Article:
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Summer of Her Discontent

Protest: Activist jailed in L.A. is home after taking a stand on everything from trade to police brutality.


THOUSAND OAKS — The day after Kristen Schroer was released from jail, one of hundreds of protesters arrested during the Democratic National Convention, she was back at work, whipping up mochas and double lattes.

So goes the political education of an 18-year-old neophyte activist.

A graduate of Thousand Oaks High School, Schroer spent the summer between her freshman and sophomore years at UC Davis pouring coffee, unionizing hotel workers and marching through the streets of Los Angeles, denouncing everything from world trade to police brutality.

It wasn't like Berkeley of the 1960s, where college students mobilized around large-scale demonstrations against the Vietnam War. It wasn't Kent State, where the National Guard's 1970 killing of anti-war protesters stunned a nation.

But it was still an important moment in time, an opportunity for Schroer to say which side she was on and think long and hard about how far she is willing to go for a political cause.

"We're not trying to re-create the 1960s, our protest is something different," said Schroer, now back at her parents' Thousand Oaks home and awaiting trial on misdemeanor charges of failing to disperse and resisting arrest.

"It would take awhile before I'd do it again," she said. "But I guess it's still a possibility."

Schroer was among 37 protesters arrested during a sit-in at the Los Angeles Police Department's Rampart station, the center of an ongoing corruption scandal.

With a defiant fist in the air and thumping helicopters overhead, Schroer refused to budge when police offered to let her and other protesters walk away.

Three officers then grabbed her hands, swung them around her back and slid on white, plastic restraints before carrying her into the station.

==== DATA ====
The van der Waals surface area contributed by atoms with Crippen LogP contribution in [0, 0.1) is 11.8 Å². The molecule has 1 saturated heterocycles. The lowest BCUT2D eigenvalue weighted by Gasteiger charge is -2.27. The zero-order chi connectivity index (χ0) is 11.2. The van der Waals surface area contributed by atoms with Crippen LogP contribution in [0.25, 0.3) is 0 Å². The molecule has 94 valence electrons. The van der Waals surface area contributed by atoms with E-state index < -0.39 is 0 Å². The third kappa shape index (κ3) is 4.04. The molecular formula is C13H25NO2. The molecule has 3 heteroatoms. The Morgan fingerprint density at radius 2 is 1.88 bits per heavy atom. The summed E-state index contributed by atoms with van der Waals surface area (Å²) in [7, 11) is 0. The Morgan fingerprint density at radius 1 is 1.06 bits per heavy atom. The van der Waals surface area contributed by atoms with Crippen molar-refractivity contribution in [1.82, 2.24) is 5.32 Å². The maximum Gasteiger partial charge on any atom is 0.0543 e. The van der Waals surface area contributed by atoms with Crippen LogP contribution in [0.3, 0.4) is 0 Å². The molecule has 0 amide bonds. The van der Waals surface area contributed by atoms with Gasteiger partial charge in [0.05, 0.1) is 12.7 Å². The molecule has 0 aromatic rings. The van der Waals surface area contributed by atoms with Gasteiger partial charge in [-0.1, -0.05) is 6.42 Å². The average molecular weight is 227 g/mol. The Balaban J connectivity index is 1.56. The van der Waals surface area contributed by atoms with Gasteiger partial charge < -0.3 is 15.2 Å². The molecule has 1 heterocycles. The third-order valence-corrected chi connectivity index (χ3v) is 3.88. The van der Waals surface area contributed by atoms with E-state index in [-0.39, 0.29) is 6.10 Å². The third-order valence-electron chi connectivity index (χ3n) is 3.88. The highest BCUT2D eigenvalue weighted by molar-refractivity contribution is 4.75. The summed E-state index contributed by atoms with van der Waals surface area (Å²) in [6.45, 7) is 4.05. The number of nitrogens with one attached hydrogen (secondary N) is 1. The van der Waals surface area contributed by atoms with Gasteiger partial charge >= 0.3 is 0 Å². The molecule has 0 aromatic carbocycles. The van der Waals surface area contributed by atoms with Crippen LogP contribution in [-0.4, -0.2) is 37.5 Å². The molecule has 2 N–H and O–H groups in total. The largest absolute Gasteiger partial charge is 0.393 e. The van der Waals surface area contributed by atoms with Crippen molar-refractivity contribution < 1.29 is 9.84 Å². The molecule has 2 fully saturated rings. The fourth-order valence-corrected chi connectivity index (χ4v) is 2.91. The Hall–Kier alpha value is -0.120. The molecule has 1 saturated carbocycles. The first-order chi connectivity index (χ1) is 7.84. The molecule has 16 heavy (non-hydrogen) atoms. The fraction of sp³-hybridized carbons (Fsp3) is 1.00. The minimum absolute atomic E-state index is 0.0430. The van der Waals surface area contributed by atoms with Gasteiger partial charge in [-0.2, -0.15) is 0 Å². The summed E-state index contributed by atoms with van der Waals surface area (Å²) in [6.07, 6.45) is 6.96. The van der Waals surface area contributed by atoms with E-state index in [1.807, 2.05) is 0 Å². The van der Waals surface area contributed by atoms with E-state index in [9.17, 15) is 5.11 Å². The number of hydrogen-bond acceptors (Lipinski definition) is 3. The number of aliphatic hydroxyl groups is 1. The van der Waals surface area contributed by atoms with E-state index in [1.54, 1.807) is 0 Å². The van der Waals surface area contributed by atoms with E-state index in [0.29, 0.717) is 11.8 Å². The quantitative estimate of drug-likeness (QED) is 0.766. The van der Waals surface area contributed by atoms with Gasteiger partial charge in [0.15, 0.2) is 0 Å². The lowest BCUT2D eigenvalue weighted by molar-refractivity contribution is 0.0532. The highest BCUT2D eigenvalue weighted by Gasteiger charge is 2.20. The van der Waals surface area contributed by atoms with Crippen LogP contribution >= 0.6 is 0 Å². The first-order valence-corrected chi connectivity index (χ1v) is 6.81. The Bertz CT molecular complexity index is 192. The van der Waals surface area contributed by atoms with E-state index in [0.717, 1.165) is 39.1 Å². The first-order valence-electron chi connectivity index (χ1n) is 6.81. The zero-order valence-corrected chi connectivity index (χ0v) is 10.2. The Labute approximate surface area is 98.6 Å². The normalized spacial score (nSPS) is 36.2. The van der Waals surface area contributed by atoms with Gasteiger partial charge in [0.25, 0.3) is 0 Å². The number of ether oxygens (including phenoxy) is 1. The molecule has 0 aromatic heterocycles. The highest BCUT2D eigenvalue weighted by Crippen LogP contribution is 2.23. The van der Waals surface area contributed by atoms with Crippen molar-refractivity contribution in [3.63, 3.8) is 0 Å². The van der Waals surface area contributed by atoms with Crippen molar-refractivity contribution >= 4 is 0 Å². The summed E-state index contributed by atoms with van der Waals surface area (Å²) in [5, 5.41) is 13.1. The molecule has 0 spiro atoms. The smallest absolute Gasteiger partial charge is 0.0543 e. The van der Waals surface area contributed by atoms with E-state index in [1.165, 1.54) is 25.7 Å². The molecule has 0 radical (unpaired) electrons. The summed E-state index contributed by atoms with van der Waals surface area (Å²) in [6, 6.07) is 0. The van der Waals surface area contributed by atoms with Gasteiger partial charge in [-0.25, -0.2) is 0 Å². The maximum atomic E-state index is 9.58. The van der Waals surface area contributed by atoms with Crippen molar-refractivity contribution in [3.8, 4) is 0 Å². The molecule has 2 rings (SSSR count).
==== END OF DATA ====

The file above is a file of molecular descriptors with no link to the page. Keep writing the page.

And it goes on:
She looked nervously back at the crowd before disappearing inside, the start of a four-day stretch at the Twin Towers Jail in downtown Los Angeles.

That image was splashed across the front of the morning newspaper. And it was through that photo that Schroer's parents learned of their daughter's arrest.

Susan Schroer said she was not entirely surprised. She said her daughter had talked about the possibility of taking part in civil disobedience.

And while she is not sure how her daughter got to be so politically active, she said she respects her daughter's willingness to speak out on behalf of the disenfranchised.

Still, Susan Schroer said, she and her husband, Ernest, couldn't help but worry when their oldest child landed behind bars.

"She's legally an adult, but to us she's a kid," she said. "It's our little girl from Thousand Oaks in an L.A. County jail."

Their little girl has spent the summer growing up.

Between shifts at the Thousand Oaks coffeehouse, Bent On Coffee, Schroer interned with the Hotel Employees and Restaurant Employees International Union, where she helped with efforts to organize workers at a Santa Monica hotel.

When the convention--and thousands of protesters--came to town, she joined union friends for a week of political activism.

First, Schroer was off to the Shadow Convention. Then she marched with other protesters against world trade. Finally, she headed to the Rampart station and a face-off with police.

"It doesn't make sense to me when people say, 'I don't have to be concerned about police brutality because I'm not a target of it,' " she said. "I knew I had to take some responsibility to protest against it because I can."

Schroer had received training in civil disobedience techniques during her time with the union, so she was prepared when the Rampart protest organizers told her and other demonstrators the march and sit-in would very likely end in arrests.

But Schroer said she was among the rank-and-file demonstrators who were not told protest organizers had worked with the LAPD to orchestrate and choreograph details of the protest. Police officials even went as far as suggesting which crimes would make for simple, uneventful arrests.

Protest leaders met with police before the demonstration to avoid violent civil disobedience, said Loren Finkelstein, a 25-year-old Los Angeles resident who helped organize the march.

Finkelstein said demonstrators were broken into small groups, and the representatives of each were told about the advance planning with police.

"But a representative may not have shared the information about the orchestration with the group," she said. "So, it might be that a person wasn't told that information."

Wendy Raymond, another Thousand Oaks resident who participated in the march, said she also was not told about the plan. But the 17-year-old Thousand Oaks High School student said she sensed it at the time, and opted out of being arrested.

"That's why I left, because it didn't feel right," she said.

Schroer also sensed the event was choreographed. But she said she didn't feel bad that she did not know for sure.

"It's not like people were keeping secrets," she said. "I'm sure it was just a simple omission."

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